An aortic aneurysm
is a weakened and bulging area in the aorta
, the major blood vessel that feeds blood to the body. The aorta, about the thickness of a garden hose, runs through the center of your body. Because the aorta is the body's predominant supplier of blood, a ruptured aortic aneurysm can cause life-threatening bleeding. Although you may never have symptoms, finding out you have an aortic aneurysm can be more than unsettling. Each year, approximately 15,000 people die of an abdominal aortic aneurysm in the United States.
Most aneurysms are small and slow growing and rarely rupture. Less commonly, aneurysms are larger and faster growing and are at higher risk of rupturing. Depending on the size and rate at which it is growing, treatment for aortic aneurysm may vary from watchful waiting to emergency surgery. Once an aortic aneurysm is identified, doctors will closely monitor it so that surgery can be planned if and when necessary. Emergency surgery for a ruptured aneurysm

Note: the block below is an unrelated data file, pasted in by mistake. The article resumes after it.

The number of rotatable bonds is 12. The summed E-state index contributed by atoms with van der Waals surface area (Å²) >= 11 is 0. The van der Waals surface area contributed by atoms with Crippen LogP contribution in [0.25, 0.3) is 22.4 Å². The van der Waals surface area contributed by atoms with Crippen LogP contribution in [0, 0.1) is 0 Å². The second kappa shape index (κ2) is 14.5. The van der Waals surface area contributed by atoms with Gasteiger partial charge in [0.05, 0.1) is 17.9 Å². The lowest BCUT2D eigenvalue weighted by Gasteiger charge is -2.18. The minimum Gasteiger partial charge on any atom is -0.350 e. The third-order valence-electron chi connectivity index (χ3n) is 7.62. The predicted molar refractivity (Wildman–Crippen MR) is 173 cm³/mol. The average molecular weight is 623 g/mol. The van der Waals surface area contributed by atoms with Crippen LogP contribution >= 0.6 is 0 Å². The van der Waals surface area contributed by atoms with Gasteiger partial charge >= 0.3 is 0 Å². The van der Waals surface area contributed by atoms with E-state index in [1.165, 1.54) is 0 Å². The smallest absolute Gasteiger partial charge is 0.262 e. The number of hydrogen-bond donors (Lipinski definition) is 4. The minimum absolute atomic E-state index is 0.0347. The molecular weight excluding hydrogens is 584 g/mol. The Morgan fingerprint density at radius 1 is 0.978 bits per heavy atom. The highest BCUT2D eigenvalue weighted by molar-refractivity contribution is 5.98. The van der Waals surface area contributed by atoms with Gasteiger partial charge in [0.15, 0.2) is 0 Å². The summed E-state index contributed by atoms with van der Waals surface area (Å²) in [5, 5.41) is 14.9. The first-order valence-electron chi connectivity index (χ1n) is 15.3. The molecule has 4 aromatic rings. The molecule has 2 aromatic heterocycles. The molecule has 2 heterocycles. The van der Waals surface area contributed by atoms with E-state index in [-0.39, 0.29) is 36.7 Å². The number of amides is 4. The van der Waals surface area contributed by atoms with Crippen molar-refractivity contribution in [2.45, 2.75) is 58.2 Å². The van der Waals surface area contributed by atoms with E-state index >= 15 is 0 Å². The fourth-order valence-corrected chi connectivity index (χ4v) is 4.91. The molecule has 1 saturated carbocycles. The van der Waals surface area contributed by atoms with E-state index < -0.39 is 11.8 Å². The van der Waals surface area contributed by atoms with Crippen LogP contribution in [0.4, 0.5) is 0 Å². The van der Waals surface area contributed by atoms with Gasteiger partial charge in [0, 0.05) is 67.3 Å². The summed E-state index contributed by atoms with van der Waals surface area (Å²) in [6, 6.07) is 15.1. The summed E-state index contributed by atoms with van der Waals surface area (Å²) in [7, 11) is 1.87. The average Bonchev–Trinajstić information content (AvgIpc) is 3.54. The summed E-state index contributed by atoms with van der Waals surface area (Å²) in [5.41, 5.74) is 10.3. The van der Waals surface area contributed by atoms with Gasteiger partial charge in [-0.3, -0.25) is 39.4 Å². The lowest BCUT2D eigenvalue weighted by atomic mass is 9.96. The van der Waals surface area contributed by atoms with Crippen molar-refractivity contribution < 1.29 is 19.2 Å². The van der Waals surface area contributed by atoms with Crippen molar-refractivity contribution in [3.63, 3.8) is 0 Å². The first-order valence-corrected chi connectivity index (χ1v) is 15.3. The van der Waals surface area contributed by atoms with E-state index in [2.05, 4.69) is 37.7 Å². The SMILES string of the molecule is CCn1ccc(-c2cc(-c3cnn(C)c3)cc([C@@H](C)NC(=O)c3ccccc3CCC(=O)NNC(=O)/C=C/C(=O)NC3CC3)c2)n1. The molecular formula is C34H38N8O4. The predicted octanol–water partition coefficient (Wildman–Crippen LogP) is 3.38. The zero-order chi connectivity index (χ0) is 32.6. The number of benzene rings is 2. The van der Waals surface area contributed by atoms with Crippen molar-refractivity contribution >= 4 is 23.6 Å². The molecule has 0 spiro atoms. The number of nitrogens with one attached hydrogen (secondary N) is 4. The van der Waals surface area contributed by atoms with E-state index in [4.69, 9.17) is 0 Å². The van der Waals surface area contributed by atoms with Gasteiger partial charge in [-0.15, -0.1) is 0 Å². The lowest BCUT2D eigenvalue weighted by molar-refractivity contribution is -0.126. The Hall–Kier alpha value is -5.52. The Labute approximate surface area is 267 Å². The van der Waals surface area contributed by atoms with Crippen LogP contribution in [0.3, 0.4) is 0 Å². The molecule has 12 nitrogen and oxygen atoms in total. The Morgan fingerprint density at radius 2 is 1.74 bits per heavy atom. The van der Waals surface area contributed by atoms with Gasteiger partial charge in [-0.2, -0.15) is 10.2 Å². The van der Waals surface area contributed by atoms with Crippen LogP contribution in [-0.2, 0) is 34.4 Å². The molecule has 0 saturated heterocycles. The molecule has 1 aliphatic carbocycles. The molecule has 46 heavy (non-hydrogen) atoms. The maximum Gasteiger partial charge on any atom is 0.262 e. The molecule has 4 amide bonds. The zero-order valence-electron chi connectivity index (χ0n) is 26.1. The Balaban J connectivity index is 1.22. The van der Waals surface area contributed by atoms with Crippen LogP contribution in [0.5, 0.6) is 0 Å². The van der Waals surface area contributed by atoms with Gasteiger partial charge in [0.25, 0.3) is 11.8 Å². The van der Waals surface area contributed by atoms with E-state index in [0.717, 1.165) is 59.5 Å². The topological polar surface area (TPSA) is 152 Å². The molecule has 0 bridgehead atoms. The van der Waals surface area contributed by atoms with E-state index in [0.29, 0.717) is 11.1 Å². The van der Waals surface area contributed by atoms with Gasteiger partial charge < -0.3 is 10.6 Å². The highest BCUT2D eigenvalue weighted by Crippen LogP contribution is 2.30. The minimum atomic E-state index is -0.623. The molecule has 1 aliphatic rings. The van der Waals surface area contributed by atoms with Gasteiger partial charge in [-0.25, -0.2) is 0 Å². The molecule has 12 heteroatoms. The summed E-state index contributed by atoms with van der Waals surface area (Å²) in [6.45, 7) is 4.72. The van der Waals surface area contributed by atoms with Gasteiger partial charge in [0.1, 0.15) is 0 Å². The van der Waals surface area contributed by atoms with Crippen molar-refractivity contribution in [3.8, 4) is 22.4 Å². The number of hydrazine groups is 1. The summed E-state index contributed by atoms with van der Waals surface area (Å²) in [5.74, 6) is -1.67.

carries increased risk and less chance of survival.